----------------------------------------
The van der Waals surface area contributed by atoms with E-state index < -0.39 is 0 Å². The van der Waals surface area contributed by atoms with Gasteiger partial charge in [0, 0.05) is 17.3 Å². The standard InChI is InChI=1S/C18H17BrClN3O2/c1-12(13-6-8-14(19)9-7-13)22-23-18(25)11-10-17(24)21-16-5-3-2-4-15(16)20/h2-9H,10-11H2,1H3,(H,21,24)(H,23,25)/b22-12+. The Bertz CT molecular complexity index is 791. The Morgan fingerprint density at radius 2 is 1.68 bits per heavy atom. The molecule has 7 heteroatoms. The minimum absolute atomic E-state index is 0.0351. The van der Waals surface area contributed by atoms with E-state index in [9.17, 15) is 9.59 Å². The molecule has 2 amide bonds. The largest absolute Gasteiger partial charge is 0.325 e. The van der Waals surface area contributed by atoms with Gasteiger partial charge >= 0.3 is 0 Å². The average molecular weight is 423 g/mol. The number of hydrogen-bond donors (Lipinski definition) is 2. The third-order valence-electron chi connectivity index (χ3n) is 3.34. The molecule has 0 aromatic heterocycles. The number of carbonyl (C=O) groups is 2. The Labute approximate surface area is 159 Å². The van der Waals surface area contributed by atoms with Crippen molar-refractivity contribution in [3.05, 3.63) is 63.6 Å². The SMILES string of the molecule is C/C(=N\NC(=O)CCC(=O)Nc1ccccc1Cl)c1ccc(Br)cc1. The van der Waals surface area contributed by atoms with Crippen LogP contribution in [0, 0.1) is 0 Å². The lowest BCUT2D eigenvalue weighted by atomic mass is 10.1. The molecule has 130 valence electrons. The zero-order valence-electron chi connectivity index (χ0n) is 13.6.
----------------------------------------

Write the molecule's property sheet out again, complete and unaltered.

The van der Waals surface area contributed by atoms with E-state index < -0.39 is 0 Å². The van der Waals surface area contributed by atoms with Gasteiger partial charge in [0, 0.05) is 17.3 Å². The standard InChI is InChI=1S/C18H17BrClN3O2/c1-12(13-6-8-14(19)9-7-13)22-23-18(25)11-10-17(24)21-16-5-3-2-4-15(16)20/h2-9H,10-11H2,1H3,(H,21,24)(H,23,25)/b22-12+. The Bertz CT molecular complexity index is 791. The Morgan fingerprint density at radius 2 is 1.68 bits per heavy atom. The molecule has 7 heteroatoms. The minimum absolute atomic E-state index is 0.0351. The van der Waals surface area contributed by atoms with E-state index in [9.17, 15) is 9.59 Å². The molecule has 2 amide bonds. The largest absolute Gasteiger partial charge is 0.325 e. The van der Waals surface area contributed by atoms with Gasteiger partial charge >= 0.3 is 0 Å². The average molecular weight is 423 g/mol. The number of hydrogen-bond donors (Lipinski definition) is 2. The third-order valence-electron chi connectivity index (χ3n) is 3.34. The molecule has 0 aromatic heterocycles. The number of carbonyl (C=O) groups is 2. The Labute approximate surface area is 159 Å². The van der Waals surface area contributed by atoms with Crippen molar-refractivity contribution in [3.05, 3.63) is 63.6 Å². The SMILES string of the molecule is C/C(=N\NC(=O)CCC(=O)Nc1ccccc1Cl)c1ccc(Br)cc1. The van der Waals surface area contributed by atoms with Crippen LogP contribution in [0, 0.1) is 0 Å². The lowest BCUT2D eigenvalue weighted by atomic mass is 10.1. The molecule has 130 valence electrons. The zero-order valence-electron chi connectivity index (χ0n) is 13.6.